Suing Your Estate Planning Attorney For Malpractice in Ohio

I have written before about some pretty poor estate plans; some so bad that I can’t imagine them having ever done anyone any good such that they now seem only to serve as wanton conduits for human despair.  And I have also often commented that someone ought to sue such’n’such attorney for malpractice.  Skip ahead… I was combing through my analytics results this morning and saw the below search inquiry that lead a visitor to my site last week:


I touched on this issue last year in this post about Ohio’s privity rule and the Zipperstein case that birthed it and so I write here again to remind people that, yes, Ohio still adheres to its antiquated “privity rule” in order to sue an attorney for malpractice. 

In summary, this rule states that in order to sue an attorney for malpractice you must have been in privity with that attorney.  (There are some exceptions for malice and collusion.)  In the estate planning context this means that you must have been the one who engaged the attorney’s services to draft the document that you are alleging they messed up.  Sounds innocent enough, however, no damage actually results from a poorly drafted will until after the person who engaged the attorney to draft the will – the only person in privity with the attorney– is dead…  All of sudden, there is no one left who was in privity with the attorney.  All of a sudden there is no one left to sue the attorney for their poor work product and therefore there is no accountability…  Attorneys can still be subject to state disciplinary action but there should be civil malpractice liability as well.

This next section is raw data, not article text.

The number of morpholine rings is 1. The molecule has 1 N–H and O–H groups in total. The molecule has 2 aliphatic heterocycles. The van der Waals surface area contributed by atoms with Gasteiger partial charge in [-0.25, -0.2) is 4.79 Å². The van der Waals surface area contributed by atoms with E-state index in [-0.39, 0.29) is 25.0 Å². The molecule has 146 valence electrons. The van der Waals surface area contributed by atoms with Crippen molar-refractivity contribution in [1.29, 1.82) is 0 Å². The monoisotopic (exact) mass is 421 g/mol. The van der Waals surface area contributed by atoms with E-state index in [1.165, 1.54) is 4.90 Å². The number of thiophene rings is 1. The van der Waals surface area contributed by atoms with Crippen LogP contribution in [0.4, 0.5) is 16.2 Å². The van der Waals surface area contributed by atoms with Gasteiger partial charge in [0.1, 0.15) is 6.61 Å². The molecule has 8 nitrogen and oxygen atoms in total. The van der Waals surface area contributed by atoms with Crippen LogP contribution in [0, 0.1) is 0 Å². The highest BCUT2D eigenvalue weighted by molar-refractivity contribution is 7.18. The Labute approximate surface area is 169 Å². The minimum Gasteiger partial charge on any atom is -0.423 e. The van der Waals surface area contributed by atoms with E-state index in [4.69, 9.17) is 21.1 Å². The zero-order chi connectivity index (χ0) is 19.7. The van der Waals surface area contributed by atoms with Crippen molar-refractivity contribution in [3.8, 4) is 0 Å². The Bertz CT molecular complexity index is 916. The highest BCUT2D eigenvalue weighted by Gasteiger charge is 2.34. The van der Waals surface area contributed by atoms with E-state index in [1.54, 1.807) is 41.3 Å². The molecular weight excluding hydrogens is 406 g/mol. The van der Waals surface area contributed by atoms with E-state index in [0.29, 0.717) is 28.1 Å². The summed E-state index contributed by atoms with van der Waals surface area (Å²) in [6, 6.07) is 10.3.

I have written an article on this subject and have also given multiple speeches on how to change this problem for the citizens of Ohio.  It needs done soon.  We just need the right case to make it happen.

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